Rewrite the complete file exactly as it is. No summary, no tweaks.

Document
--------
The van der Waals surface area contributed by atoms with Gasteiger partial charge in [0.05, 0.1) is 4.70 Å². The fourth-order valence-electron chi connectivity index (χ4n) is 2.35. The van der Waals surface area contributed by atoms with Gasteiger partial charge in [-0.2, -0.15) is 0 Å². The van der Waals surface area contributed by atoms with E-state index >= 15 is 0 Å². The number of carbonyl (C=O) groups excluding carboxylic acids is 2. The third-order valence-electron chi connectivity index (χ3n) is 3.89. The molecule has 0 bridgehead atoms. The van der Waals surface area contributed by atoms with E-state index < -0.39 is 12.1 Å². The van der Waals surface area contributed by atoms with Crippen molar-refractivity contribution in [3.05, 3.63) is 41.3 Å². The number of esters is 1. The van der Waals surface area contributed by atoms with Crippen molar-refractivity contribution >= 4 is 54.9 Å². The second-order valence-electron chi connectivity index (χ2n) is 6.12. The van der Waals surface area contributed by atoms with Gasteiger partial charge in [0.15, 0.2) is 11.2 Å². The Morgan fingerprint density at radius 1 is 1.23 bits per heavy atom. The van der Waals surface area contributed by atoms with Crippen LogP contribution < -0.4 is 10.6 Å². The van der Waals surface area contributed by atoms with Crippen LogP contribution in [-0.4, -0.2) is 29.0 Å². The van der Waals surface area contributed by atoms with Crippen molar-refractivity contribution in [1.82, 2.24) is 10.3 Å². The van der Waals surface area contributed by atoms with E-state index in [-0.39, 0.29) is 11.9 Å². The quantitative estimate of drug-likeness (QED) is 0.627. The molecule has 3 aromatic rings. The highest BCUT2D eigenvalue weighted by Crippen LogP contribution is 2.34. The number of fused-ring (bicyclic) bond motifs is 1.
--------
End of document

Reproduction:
The van der Waals surface area contributed by atoms with Gasteiger partial charge in [0.05, 0.1) is 4.70 Å². The fourth-order valence-electron chi connectivity index (χ4n) is 2.35. The van der Waals surface area contributed by atoms with Gasteiger partial charge in [-0.2, -0.15) is 0 Å². The van der Waals surface area contributed by atoms with E-state index >= 15 is 0 Å². The number of carbonyl (C=O) groups excluding carboxylic acids is 2. The third-order valence-electron chi connectivity index (χ3n) is 3.89. The molecule has 0 bridgehead atoms. The van der Waals surface area contributed by atoms with E-state index < -0.39 is 12.1 Å². The van der Waals surface area contributed by atoms with Crippen molar-refractivity contribution in [3.05, 3.63) is 41.3 Å². The number of esters is 1. The van der Waals surface area contributed by atoms with Crippen molar-refractivity contribution >= 4 is 54.9 Å². The second-order valence-electron chi connectivity index (χ2n) is 6.12. The van der Waals surface area contributed by atoms with Gasteiger partial charge in [0.15, 0.2) is 11.2 Å². The Morgan fingerprint density at radius 1 is 1.23 bits per heavy atom. The van der Waals surface area contributed by atoms with Crippen LogP contribution < -0.4 is 10.6 Å². The van der Waals surface area contributed by atoms with Crippen LogP contribution in [-0.4, -0.2) is 29.0 Å². The van der Waals surface area contributed by atoms with Crippen molar-refractivity contribution in [1.82, 2.24) is 10.3 Å². The van der Waals surface area contributed by atoms with E-state index in [-0.39, 0.29) is 11.9 Å². The quantitative estimate of drug-likeness (QED) is 0.627. The molecule has 3 aromatic rings. The highest BCUT2D eigenvalue weighted by Crippen LogP contribution is 2.34. The number of fused-ring (bicyclic) bond motifs is 1.